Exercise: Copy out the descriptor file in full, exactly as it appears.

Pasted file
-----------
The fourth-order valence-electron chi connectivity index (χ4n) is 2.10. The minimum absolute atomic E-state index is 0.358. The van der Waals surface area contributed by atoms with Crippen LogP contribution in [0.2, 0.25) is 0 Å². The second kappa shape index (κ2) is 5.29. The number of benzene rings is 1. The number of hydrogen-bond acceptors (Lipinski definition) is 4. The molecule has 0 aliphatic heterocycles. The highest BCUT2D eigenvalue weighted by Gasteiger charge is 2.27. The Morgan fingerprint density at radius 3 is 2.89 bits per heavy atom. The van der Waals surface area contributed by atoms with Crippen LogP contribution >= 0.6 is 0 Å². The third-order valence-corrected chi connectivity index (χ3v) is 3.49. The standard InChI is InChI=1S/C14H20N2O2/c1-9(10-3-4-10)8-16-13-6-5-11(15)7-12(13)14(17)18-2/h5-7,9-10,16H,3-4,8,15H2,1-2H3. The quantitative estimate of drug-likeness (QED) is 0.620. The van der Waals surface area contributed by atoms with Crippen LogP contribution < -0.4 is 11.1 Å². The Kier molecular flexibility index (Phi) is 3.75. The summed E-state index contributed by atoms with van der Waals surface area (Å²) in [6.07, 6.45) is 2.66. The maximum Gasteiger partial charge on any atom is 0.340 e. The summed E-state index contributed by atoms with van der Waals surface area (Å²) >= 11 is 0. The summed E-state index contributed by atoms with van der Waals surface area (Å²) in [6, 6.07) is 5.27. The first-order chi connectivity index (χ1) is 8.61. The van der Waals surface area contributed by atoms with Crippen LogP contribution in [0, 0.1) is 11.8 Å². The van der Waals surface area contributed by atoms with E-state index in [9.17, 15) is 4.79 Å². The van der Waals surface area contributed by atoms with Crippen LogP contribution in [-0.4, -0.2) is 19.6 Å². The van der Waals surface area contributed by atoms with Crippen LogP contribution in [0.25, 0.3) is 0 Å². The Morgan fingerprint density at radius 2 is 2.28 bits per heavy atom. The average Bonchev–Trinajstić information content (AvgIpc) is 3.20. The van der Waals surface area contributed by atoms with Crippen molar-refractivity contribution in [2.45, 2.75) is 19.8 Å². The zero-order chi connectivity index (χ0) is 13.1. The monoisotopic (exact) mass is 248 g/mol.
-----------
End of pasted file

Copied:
The fourth-order valence-electron chi connectivity index (χ4n) is 2.10. The minimum absolute atomic E-state index is 0.358. The van der Waals surface area contributed by atoms with Crippen LogP contribution in [0.2, 0.25) is 0 Å². The second kappa shape index (κ2) is 5.29. The number of benzene rings is 1. The number of hydrogen-bond acceptors (Lipinski definition) is 4. The molecule has 0 aliphatic heterocycles. The highest BCUT2D eigenvalue weighted by Gasteiger charge is 2.27. The Morgan fingerprint density at radius 3 is 2.89 bits per heavy atom. The van der Waals surface area contributed by atoms with Crippen LogP contribution >= 0.6 is 0 Å². The third-order valence-corrected chi connectivity index (χ3v) is 3.49. The standard InChI is InChI=1S/C14H20N2O2/c1-9(10-3-4-10)8-16-13-6-5-11(15)7-12(13)14(17)18-2/h5-7,9-10,16H,3-4,8,15H2,1-2H3. The quantitative estimate of drug-likeness (QED) is 0.620. The van der Waals surface area contributed by atoms with Crippen LogP contribution < -0.4 is 11.1 Å². The Kier molecular flexibility index (Phi) is 3.75. The summed E-state index contributed by atoms with van der Waals surface area (Å²) in [6.07, 6.45) is 2.66. The maximum Gasteiger partial charge on any atom is 0.340 e. The summed E-state index contributed by atoms with van der Waals surface area (Å²) >= 11 is 0. The summed E-state index contributed by atoms with van der Waals surface area (Å²) in [6, 6.07) is 5.27. The first-order chi connectivity index (χ1) is 8.61. The van der Waals surface area contributed by atoms with Crippen LogP contribution in [0, 0.1) is 11.8 Å². The van der Waals surface area contributed by atoms with E-state index in [9.17, 15) is 4.79 Å². The van der Waals surface area contributed by atoms with Crippen LogP contribution in [-0.4, -0.2) is 19.6 Å². The van der Waals surface area contributed by atoms with Crippen LogP contribution in [0.25, 0.3) is 0 Å². The Morgan fingerprint density at radius 2 is 2.28 bits per heavy atom. The average Bonchev–Trinajstić information content (AvgIpc) is 3.20. The van der Waals surface area contributed by atoms with Crippen molar-refractivity contribution in [2.45, 2.75) is 19.8 Å². The zero-order chi connectivity index (χ0) is 13.1. The monoisotopic (exact) mass is 248 g/mol.